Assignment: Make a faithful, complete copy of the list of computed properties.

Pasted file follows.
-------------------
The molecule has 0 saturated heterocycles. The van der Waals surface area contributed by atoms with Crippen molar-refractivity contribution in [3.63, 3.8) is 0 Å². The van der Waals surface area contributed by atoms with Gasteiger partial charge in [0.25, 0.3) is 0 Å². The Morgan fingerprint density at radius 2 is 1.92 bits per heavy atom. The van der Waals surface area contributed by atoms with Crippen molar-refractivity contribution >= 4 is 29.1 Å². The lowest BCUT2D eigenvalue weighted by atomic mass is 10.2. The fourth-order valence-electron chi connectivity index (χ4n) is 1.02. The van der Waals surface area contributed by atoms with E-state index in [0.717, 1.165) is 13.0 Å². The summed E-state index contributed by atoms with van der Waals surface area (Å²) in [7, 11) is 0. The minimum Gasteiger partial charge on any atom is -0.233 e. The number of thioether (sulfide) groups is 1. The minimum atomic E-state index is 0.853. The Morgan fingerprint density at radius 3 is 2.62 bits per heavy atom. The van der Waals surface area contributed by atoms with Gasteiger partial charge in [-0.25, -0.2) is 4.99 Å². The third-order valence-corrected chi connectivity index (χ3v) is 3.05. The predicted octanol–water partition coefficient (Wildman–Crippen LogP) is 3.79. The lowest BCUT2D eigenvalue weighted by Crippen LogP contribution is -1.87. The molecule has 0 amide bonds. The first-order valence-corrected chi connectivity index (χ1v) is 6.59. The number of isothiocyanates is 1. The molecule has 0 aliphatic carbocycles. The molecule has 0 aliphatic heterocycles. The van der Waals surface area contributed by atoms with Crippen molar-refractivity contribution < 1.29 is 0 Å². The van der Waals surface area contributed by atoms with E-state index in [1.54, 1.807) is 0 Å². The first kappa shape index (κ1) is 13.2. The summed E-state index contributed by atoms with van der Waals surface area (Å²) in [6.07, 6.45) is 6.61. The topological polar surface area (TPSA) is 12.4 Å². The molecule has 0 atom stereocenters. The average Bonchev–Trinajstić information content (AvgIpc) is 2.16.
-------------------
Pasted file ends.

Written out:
The molecule has 0 saturated heterocycles. The van der Waals surface area contributed by atoms with Crippen molar-refractivity contribution in [3.63, 3.8) is 0 Å². The van der Waals surface area contributed by atoms with Gasteiger partial charge in [0.25, 0.3) is 0 Å². The Morgan fingerprint density at radius 2 is 1.92 bits per heavy atom. The van der Waals surface area contributed by atoms with Crippen molar-refractivity contribution >= 4 is 29.1 Å². The lowest BCUT2D eigenvalue weighted by atomic mass is 10.2. The fourth-order valence-electron chi connectivity index (χ4n) is 1.02. The van der Waals surface area contributed by atoms with E-state index in [0.717, 1.165) is 13.0 Å². The summed E-state index contributed by atoms with van der Waals surface area (Å²) in [7, 11) is 0. The minimum Gasteiger partial charge on any atom is -0.233 e. The number of thioether (sulfide) groups is 1. The minimum atomic E-state index is 0.853. The Morgan fingerprint density at radius 3 is 2.62 bits per heavy atom. The van der Waals surface area contributed by atoms with Gasteiger partial charge in [-0.25, -0.2) is 4.99 Å². The third-order valence-corrected chi connectivity index (χ3v) is 3.05. The predicted octanol–water partition coefficient (Wildman–Crippen LogP) is 3.79. The lowest BCUT2D eigenvalue weighted by Crippen LogP contribution is -1.87. The molecule has 0 amide bonds. The first-order valence-corrected chi connectivity index (χ1v) is 6.59. The number of isothiocyanates is 1. The molecule has 0 aliphatic carbocycles. The molecule has 0 aliphatic heterocycles. The van der Waals surface area contributed by atoms with Crippen molar-refractivity contribution < 1.29 is 0 Å². The van der Waals surface area contributed by atoms with E-state index in [1.54, 1.807) is 0 Å². The first kappa shape index (κ1) is 13.2. The summed E-state index contributed by atoms with van der Waals surface area (Å²) in [6.07, 6.45) is 6.61. The topological polar surface area (TPSA) is 12.4 Å². The molecule has 0 atom stereocenters. The average Bonchev–Trinajstić information content (AvgIpc) is 2.16.